Park City owed taxes | ParkRecord.com

Park City owed taxes

Sarah Moffitt, The Park Record

Summit County Auditor Blake Frazier said it is still unclear whether it was a technical glitch or human error that caused 260 properties in the Flagstaff area of Deer Valley to continue paying taxes to Summit County despite the 1999 annexation of the area into Park City.

Summit County and Park City staffers have been working together since late August to decide the best way to settle the decade-old tax mix-up. Recently, the Utah State Tax Commission instructed Summit County to send new tax disclosure forms to the 260 properties involved that charge the higher Park City’s municipal tax rate for 2011.

Park City Accountant Bret Howser estimates that with Summit County paying Park City the 2011 municipal taxes already collected, plus the property owners paying the increased amount, Park City will collect around $1.2 million.

"The Utah Tax Commission told us to go back and recollect for 2011, then we will work with the county to figure out what to do about money they collected accidentally from the previous years," Howser said.

Because the 260 properties will now be paying a portion of the Park City’s Debt Service Bonds for 2011, other Park City residents’ property tax rate will be less than they originally paid. Howser said Park City residents will receive new notices in the mail and can choose to either be reimbursed the difference or apply it to their 2012 property taxes.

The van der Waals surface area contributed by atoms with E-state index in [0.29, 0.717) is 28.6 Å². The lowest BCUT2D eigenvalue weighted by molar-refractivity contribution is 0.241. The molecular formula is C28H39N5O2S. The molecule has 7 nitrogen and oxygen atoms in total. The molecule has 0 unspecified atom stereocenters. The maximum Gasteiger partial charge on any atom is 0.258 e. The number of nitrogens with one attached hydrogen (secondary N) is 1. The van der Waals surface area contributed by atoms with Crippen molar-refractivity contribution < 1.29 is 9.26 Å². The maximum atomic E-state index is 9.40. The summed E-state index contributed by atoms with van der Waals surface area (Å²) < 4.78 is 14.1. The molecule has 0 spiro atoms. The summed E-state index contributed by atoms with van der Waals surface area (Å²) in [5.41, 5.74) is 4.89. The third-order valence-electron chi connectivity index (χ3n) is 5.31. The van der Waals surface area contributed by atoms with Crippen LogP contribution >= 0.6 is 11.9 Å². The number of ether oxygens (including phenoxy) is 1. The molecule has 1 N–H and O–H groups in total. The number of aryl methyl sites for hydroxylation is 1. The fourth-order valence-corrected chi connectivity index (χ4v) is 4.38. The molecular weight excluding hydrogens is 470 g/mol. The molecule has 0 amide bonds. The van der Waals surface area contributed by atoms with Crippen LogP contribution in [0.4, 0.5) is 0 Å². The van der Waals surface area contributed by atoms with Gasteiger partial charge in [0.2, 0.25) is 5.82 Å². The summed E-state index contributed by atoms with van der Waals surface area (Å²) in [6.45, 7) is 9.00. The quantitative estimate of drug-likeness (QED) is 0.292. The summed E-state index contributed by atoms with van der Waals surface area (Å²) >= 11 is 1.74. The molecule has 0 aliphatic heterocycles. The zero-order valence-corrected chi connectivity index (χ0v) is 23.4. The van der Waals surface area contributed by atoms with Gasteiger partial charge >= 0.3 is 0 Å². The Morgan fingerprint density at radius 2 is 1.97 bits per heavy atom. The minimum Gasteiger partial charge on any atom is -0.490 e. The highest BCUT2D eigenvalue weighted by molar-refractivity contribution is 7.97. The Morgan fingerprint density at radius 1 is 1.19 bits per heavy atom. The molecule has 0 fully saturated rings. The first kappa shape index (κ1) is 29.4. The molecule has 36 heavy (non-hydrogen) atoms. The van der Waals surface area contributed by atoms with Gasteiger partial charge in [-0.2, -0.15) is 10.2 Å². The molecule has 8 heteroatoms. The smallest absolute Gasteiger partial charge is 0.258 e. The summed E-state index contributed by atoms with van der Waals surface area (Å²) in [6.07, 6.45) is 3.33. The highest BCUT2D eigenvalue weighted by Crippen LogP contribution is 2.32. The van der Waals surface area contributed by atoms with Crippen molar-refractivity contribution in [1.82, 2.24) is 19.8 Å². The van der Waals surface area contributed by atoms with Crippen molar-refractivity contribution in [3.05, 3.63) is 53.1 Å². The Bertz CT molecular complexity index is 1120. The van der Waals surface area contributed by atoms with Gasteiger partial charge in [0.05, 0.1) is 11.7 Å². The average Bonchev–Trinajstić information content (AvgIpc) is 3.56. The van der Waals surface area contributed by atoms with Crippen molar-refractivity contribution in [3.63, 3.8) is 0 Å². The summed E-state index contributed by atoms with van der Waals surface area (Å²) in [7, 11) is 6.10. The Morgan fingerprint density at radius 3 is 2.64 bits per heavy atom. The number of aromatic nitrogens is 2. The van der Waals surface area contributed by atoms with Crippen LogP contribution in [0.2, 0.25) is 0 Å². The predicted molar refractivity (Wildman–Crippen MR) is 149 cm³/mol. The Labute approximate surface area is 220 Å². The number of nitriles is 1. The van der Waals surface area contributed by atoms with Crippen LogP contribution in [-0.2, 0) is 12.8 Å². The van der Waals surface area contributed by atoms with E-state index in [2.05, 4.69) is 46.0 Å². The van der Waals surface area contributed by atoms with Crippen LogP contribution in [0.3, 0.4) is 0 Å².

Summit County Auditor Blake Frazier said the amount of money Park City will refund residents in property taxes is not as much as they are owed by the 260 Flagstaff properties, including the Montage Hotel.

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Frazier added that Summit County will pay Park City $400,000 for the 2011 municipal taxes they collected from the properties and will have to increase the county’s overall municipal tax rate for residents in unincorporated towns for 2012 to balance out the loss.

According to Howser, the County staff was instructed by the Utah Tax Commission to go back and try to reconstruct how much money was collected improperly due to the coding error.

"We don’t expect to really know much from previous years until January or February," Howser said. "But we estimate that over the past four years alone, about $2 million was lost by Park City due to the mix-up."

Frazier and Howser both said it has not yet been determined whether Summit County will write Park City a check for taxes they improperly collected over the past 10 years.

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